Mexico City is an amazing place for museum lovers. What are some of your favorite museums?
The National Anthropology Museum (www. mna.inah.gob.mx) is one of the top five in the world, along with the Prado, MOMA, and the Guggenheim because it has the most important collection about the old cultures in Mexico: the Mayans, and the Aztecs. The design of the building is incredible. They have a lot of murals and all the original pieces from that age of Mexico’s history. Or visit the private collection at the Soumaya Museum (www.museosoumaya.org) in Polanco. That building is amazing. They don’t have escalators or elevators; it’s like the Guggenheim, you just walk around from down to up. It has one of the most important collections of art from Europe, Asia, and the Americas as a continent. Next to that is the Jumex Museum (www.fundacionjumex.org/en) for contemporary art that has really important exhibitions that you won’t find anywhere. Those are my favorite museums.
What’s the best way to do a guided tour of Mexico City?
The St. Regis has a list of tours for our guests, including the traditional tours, like the pyramids of Teotihuacan, which is the most important archeological site in the central part of the country. We can also offer a walk of our historic downtown, and a visit to the floating gardens of Xochimilco, which has canals like Venice but with no buildings, only trees and flowers. Those tours would be with a group, but usually our guests use our private guides. The St. Regis has a fleet of luxury cars with professional, English-speaking guides and the concierge tailors the tours for each guest. We know that every guest is unique, so they will have a unique experience depending on their interests.
What are the biggest annual events in Mexico City?
We have a big [holiday] season from Thanksgiving to January, starting with Thanksgiving dinner and finishing with the Day of Kings on January 6. During that time of the year, at the St. Regis we have all the celebrations, the posadas, the Christmas dinners, and the New Year’s Eve event that’s amazing. We have one room with a classical big band, we have another room with a terrace [looking out] to Reforma Avenue with a DJ, and we have another place with a room that has Caribbean music for dancing. And there are many other options around the city. In February/March is Zona Maco (www.zsonamaco.com), the most important meeting for brokers and art galleries in Latin America. After that, we continue with the summer, when we have Mercedes Benz Fashion Week (www.fashionweek.mx). In June we celebrate diversity. We have one of the most important pride events in Mexico. The city has a parade that involves many companies, it’s a carnival right on the main avenue. The St. Regis, as part of Marriott, organizes with all the hotels and with all our staffs and we have a big float with some guests. It’s a great event. After that, for independence day on September 15, we have a great celebration downtown in our main square. We have a lot of fireworks and it’s really attractive, because in some parts of Reforma Avenue there are concerts with local artists for free, so people can stop at the independence monument and dance, and in front of the St. Regis maybe enjoy a local rock band. The whole city is a party on those days. After that, in October we have the Grand Prix, the F1 (www.mexicogp.mx), which is an amazing success. We host many fans and for everybody to move to the racetrack and back, we use the helicopter. After that we have the Day of the Dead, and you know it’s not only for the 1st and 2nd of November; there is a whole week with parades on the street. Our staff prepares a terrace to watch the parade, like we do with the independence day. We have professionals who come to the hotel and do the Day of the Dead makeup for the guests, because everyone wants that experience.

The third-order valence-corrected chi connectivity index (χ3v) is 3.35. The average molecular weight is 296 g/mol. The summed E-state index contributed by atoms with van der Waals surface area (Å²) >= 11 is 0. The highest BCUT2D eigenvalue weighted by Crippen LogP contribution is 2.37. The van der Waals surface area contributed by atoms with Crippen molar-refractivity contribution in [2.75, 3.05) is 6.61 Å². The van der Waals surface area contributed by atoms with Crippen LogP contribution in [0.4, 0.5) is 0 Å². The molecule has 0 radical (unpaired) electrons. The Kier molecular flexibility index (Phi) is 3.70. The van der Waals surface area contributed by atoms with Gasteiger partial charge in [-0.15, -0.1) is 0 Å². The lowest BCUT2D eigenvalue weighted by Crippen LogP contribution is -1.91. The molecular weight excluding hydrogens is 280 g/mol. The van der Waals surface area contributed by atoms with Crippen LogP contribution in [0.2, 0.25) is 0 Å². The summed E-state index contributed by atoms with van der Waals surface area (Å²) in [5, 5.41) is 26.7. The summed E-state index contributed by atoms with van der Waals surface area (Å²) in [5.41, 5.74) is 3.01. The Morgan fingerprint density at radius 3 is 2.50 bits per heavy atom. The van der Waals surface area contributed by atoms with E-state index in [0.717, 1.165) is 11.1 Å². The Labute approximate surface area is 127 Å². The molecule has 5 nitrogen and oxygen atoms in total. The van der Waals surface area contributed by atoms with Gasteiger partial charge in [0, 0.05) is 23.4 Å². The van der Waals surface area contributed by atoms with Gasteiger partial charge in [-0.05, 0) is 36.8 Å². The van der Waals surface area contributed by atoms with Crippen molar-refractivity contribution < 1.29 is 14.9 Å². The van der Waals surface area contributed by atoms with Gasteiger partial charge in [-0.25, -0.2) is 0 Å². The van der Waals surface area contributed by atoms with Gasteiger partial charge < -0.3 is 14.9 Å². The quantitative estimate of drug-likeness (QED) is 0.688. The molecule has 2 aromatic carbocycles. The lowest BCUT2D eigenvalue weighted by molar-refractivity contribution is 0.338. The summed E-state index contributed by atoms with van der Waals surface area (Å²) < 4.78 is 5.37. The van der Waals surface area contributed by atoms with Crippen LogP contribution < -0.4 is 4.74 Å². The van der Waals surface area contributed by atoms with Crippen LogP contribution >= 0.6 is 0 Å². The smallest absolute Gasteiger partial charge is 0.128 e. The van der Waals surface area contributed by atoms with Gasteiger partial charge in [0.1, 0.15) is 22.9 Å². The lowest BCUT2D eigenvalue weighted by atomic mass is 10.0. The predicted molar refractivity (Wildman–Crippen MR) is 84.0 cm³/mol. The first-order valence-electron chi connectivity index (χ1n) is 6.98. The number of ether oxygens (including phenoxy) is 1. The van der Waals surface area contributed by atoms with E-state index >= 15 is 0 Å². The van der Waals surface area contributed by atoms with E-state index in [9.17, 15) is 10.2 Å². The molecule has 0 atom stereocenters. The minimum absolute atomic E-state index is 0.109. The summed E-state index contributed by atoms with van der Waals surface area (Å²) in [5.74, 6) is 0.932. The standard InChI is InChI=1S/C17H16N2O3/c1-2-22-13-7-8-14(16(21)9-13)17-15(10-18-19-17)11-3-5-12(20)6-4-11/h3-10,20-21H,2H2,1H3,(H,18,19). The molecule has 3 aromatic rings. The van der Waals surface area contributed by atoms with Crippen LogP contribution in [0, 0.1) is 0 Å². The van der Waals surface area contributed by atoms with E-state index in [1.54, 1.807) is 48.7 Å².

What are the best spas in the city?
The St. Regis is the best, but some other great locations around town include the W Mexico City (www.marriott.com). It has a temazcal, the experience inside is like an adobe igloo where you enjoy the sauna with herbs and aromas to make it relaxing. You can also go to Teotihuacan to experience a regular temazcal in a small town.
What about experiences specifically for LGBTQ travelers?
The Zona Rosa is within walking distance and offers many places. Near the hotel, [a top LGBTQ dance club] would be Kinky (www.facebook.com/KINKYbar).
Where’s the best place to get a late-night bite after a night out on the town?
One of the great things about Mexico City is the street food. Everyone loves tacos. But you can also visit places like El Califa (www.elcalifa.com.mx) or El Fogoncito (www.fogoncito.com) that aren’t stands on the street. They’re formal restaurants and really delicious, they’re open late, until three or four in the morning.
What are the best souvenirs to take home for family and friends?
We suggest visiting places like Onora Casa (www.onoracasa.com), which is a great arts and crafts store in Polanco. We also have a couple craft markets downtown and in the Zona Rosa where you will find many stands selling a wonderful variety of products.
Complete this sentence: Don’t leave Mexico City without …
Having a great dinner, visiting one of our museums, and experiencing our history.